We get it. You’re hurt. Angry. Disgusted.
Doc Rivers, the one coach in Boston’s four major sports who you thought would never do you wrong, who always drew up the right play with five seconds on the clock and could smile his way through a sound bite on anything, appears to be headed out — to Los Angeles, of all places. He wants to coach the Clippers, apparently, which is reason enough to suspect some sort of undiagnosed head injury. But the bigger point is, he doesn’t want to coach your Celtics anymore. And you say, good riddance.
When news of Rivers’ possible departure broke last week, Celtics fans invariably reacted with dismay. There was a legitimate case to be made that Rivers was the most popular coach of a pro team in Boston. Bill Belichick‘s stonewalling rubs a lot of fans the wrong way. Claude Julien still has his detractors, even as he has positioned the Bruins to contend for their second Stanley Cup in three years. John Farrell hasn’t been around long enough to have a fair referendum. Aside from Jerry York, it was tough to think of a bench boss more unconditionally beloved than ol’ Doc.
No more. The fan reaction has swiftly evolved to annoyance with the whole concept of Rivers working his way out of town and trying to negotiate the conditions of the deal to boot. By the time a deal is likely struck, many of you will say: “So long, and thanks for the championship, Doc. Don’t let the door hit you on the way out.”
But that would be foolish, because there is still reason to hope Rivers does not leave. Hint: He wears No. 34.
Granted, any such hope at this point is probably in vain. Rivers seems ready to go, and bring Kevin Garnett along with him. Forgotten in the disgust over the Rivers saga, though, is that Boston cannot simply cut ties with Rivers and be done with him. If Rivers goes, Garnett goes, and if Garnett goes, Paul Pierce could go as well. Honestly, that would only be fair to Pierce. There is no use keeping a 35-year-old forward around on a team that clearly would not be capable of winning a championship in 2014. We already know Pierce and Garnett make their decisions more or less together. If you don’t want to see Pierce playing in a different uniform next season — and we suspect most of you don’t — you must be closing your eyes, crossing your fingers and praying this whole thing just goes away.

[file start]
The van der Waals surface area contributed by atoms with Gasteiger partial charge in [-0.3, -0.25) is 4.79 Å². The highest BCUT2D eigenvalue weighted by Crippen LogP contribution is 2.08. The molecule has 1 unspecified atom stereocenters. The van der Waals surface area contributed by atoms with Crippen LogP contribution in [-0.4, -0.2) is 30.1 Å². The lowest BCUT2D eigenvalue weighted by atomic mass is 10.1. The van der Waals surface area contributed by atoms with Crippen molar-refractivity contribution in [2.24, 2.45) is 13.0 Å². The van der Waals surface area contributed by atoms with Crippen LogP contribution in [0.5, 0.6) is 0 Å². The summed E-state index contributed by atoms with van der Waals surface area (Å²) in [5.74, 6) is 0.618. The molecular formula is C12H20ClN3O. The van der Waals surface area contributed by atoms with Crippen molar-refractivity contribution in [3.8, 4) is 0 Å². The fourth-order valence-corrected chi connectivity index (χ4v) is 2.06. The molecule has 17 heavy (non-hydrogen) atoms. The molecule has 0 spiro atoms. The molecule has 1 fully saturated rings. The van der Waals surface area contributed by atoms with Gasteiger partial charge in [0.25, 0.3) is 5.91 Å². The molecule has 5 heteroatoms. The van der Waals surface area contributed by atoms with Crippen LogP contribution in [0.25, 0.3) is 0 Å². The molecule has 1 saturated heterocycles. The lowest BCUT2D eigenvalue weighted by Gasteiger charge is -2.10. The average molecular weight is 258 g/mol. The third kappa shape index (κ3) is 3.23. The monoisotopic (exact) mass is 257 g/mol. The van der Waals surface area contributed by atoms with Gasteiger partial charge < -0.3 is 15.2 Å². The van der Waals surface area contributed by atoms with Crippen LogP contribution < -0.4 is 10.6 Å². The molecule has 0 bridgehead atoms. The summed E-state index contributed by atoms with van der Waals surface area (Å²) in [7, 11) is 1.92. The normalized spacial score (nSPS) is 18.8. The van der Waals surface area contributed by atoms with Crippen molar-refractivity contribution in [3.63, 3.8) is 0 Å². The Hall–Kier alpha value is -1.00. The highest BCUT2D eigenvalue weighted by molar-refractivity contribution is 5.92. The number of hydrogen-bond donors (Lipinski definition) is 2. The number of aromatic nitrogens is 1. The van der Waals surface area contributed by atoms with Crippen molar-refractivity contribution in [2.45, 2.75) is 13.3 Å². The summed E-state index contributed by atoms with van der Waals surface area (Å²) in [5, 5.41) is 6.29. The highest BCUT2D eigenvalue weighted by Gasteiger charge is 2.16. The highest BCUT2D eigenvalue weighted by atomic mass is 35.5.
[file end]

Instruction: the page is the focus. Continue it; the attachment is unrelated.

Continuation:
Despite conflicting rumors, we choose to believe the inimitable Steve Bulpett, who says Rivers and the Celtics could resolve their differences if a Clippers deal cannot be worked out. That seems like a long shot, but if you have any attachment to Garnett, Pierce or the era they represent, you must be doubling down on that long shot. This thing won’t end just because Rivers takes off for L.A. No, that would only be the beginning.
Listen, you’re not happy. We understand. Where you once praised Rivers, now you are more likely to spit at his mention. But do not expect to kick Rivers off Causeway Street, tug on your No. 5 Celtics jersey and go root for Vinny Del Negro or whoever it may be lead your beloved Celts to another deep playoff run next year. It won’t happen. Things will look mighty different beyond just a new face on the bench.